A conservation group has accused supermarket giant Sainsbury’s of reneging on a deal to restore a section of a Birmingham canal as part of a huge development plan in the city.

Roy Burgess, chairman of the The Hales Owen Abbey Trust, claimed the store chain was trying to backtrack on an arrangement to improve a stretch of the Dudley No.2 Canal, known as the Lapal Canal.

He said the deal was contained in the original planning consent granted to the firm for its Selly Oak development five years ago.

Proposals for the former Battery and Medals site include a major store, 20 shops, cafes, restaurants, bars, offices, student housing, two hotels and a petrol station.

But a Sainsbury’s spokeswoman confirmed the latest plan did not contain proposals for the restoration of the Lapal Canal.

Mr Burgess said: “The announcement by Sainsbury’s that it was to abandon its previous commitment to fully restore that section of canal is a disappointment.

"The planning gain achieved by the canal restoration was a factor in that approval and neither Sainsbury’s nor Birmingham City Council should renege upon the public expectations arising from the original plan.”

Mr Burgess said the restoration of the five-and-a-half mile Lapal Canal was of “vital importance” in terms of leisure, recreation and economic growth and the restored stretch of waterway would be a “national asset”.

The Dudley No.2 Canal was opened in 1798 and was built to join the Dudley Canal with the Worcester and Birmingham Canal.

The main line was nearly 11 miles long but it proved expensive to maintain and the Lapal Tunnel – Britain’s fourth-longest canal tunnel – was dogged by a series of roof collapses, the last of which happened in 1917.

The approaches on either side of the tunnel became increasingly under-used and were decommissioned in 1953, leaving only the western half of the canal in use today. The Lapal Canal Trust is working towards the restoration of the decommissioned half of the canal and is being supported by The Hales Owen Abbey Trust.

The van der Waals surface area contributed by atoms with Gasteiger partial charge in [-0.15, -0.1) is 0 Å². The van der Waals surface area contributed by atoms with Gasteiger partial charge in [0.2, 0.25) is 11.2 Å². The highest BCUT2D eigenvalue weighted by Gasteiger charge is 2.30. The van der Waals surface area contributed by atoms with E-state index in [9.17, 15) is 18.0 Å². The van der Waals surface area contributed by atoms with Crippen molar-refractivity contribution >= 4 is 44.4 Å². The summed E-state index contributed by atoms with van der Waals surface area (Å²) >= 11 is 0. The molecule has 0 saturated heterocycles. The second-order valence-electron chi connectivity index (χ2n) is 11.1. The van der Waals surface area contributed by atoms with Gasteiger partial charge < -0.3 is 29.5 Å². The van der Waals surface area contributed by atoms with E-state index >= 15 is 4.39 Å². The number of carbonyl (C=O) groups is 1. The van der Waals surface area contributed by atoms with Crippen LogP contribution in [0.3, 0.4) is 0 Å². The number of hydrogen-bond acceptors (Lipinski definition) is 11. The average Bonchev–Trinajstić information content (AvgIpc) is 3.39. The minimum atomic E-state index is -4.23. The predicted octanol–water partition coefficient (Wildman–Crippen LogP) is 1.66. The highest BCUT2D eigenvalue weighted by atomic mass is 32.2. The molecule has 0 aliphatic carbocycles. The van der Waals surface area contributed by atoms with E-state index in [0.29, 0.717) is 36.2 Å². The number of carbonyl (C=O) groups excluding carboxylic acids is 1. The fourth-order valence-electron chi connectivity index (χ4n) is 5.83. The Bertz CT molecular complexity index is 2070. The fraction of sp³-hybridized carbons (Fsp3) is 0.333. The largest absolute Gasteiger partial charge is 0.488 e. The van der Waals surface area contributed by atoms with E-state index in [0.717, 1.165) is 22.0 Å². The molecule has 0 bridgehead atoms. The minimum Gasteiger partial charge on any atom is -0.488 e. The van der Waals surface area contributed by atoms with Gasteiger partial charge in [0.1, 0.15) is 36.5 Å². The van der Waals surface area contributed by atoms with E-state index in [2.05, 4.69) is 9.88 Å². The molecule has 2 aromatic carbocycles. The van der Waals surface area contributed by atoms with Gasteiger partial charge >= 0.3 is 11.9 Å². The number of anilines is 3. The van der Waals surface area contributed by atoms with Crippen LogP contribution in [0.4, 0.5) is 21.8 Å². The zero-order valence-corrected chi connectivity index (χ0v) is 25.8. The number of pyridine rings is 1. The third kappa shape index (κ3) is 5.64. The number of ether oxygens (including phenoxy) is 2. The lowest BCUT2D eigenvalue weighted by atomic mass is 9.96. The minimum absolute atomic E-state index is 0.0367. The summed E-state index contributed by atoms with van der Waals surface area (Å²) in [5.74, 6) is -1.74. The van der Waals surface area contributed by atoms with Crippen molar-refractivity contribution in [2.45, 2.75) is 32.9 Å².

Mr Burgess said the changes to the Sainsbury’s scheme meant money had been wasted on a new canal bridge built below Selly Oak’s recently-opened bypass.

“Millions of pounds of public money has recently been spent on the new Selly Oak bypass, which will provide logistical support to the new store,” he said.

“The bypass includes a new canal bridge constructed in readiness for the Lapal Canal/Sainsbury’s scheme.

“Taking into account that major public investment and effort, where is the sense and planning gain if the approved Sainsbury’s scheme, including restoration of a strategically important section, is not fully implemented?

“The scheme cannot be considered in isolation,’’ Mr Burgess added. ‘‘The restoration of the five-and-a-half-mile derelict canal is of vital importance in terms of leisure, recreation and economic growth, not only to Birmingham but also to neighbouring districts. It will be a national asset.”

The Sainsbury scheme will also feature a waterfront on the Worcester and Birmingham Canal, which the company said would re-establish Selly Oak as an attractive destination.

The site has been earmarked for redevelopment for the last four years and, following the completion of Selly Oak New Road the company is ready to begin construction on the store, designed to replace the existing Selly Oak branch.

Developer Land Securities has teamed up with Sainsbury’s on the project and a new planning application will be submitted after consultation.

Sainsbury’s said: “Following on from our public exhibition held on September 30 and October 1, a meeting has been held with the Lapal Canal Trust to reaffirm that, while the current scheme does not include the restoration of the Lapal Canal, sufficient space will be allocated along a proposed pedestrian ‘greenway’ running from the Birmingham and Worcester canal through to Selly Oak Park so as not to prevent a canal reinstatement to take place along this route in the future.

“In the meantime, our latest plans do include the enhancement of the existing canal where it is proposed that a canal-side square with restaurants and cafes be created with direct public access from Bristol Road, much to the benefit of the local community.

“The regeneration of a 13-hectare site to deliver 3,000 job opportunities is unique in the economic climate. In bringing forward this revised proposal we have rightly had to take into consideration the viability and deliverability of the project, along with what we think will make the most positive difference to Selly Oak residents.

"We still welcome feedback on the plans from the local community.’’

*The plans are online at www.sellyoak-regeneration.co.uk